Days ago, we read that PSA Peugeot Citroen’s founding family could hand control of the financialy troubled carmaker over to General Motors in return for a fresh capital injection. Now, an AFP reports says that PSA and Dongfeng, China’s second largest automaker, has held talks about the latter buying a stake in the French carmaker.

Apparently Thierry Peugeot, chairman of Peugeot’s supervisory board, had “pinned his hopes” on Dongfeng Motor, which is Peugeot’s JV partner in China, 21st Century Business Herald said. The Peugeot family owns an overall 25.4% stake in the company that commands 38.1% of voting rights.

The Chinese newspaper quoted two unnamed sources as saying discussions had taken place between both parties, but it was unclear if a deal could be reached. “Both parties have been in contact for a period of time, but the content of the discussions is very complicated and the progress is slow. Currently there’s no sign indicating whether this issue can be finally concluded,” one source said.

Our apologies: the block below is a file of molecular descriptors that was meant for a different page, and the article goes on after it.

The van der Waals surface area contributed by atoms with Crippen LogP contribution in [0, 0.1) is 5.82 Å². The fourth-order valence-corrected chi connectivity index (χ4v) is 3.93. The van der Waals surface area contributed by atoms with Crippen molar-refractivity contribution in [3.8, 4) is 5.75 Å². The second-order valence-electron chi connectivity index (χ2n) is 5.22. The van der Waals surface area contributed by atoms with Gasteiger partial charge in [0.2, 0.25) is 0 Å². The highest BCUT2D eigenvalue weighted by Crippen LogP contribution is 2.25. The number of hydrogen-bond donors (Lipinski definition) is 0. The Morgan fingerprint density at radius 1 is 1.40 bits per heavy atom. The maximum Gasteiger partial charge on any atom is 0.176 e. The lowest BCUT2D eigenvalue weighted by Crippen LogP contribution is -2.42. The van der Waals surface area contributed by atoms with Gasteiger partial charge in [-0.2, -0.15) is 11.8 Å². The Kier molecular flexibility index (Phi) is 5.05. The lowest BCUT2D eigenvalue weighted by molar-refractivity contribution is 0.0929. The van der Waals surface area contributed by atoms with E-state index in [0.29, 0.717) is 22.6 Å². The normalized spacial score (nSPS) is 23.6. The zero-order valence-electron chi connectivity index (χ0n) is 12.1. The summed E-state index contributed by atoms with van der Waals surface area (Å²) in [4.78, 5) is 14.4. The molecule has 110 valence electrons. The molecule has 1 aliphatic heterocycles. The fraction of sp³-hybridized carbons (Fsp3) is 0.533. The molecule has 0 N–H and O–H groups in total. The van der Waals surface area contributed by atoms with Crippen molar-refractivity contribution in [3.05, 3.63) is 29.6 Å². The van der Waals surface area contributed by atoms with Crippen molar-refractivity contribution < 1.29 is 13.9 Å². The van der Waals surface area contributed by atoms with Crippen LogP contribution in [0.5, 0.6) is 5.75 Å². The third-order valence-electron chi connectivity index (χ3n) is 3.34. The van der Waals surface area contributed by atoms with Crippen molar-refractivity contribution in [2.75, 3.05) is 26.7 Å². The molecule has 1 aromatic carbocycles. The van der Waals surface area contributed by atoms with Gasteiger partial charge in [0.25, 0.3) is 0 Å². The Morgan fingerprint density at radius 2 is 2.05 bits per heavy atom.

“Currently, the acquisition price hasn’t been decided. Besides that, the stake acquisition plan still needs approvals from the boards of both parties,” the other source said.


As expected, Dongfeng and PSA refused to comment on the report. “We have noticed some media reports but we won’t comment on this issue,” Dongfeng’s spokesman told AFP. A China-based spokeswoman for PSA also declined to comment, describing the reports as “rumours”.

PSA Peugeot Citroen is suffering from a weak European economy that has seen demand for cars slump. The domestic market-dependent company burned €3 billion (RM12.4 billion) in operating cash last year, with its shares falling 77% over the past two years.

Jobs have been cut, a production plan at Aulnay has been shelved and there has been a bailout by the French government. The carmaker must lay the groundwork for a capital injection this year, sources have said.

Reuters also reports that PSA Peugeot Citroen CEO Philippe Varin is expected to present a new industrial plan within months, with some officials also suggesting that the government or a state-owned investment vehicle could take a stake in Peugeot if necessary.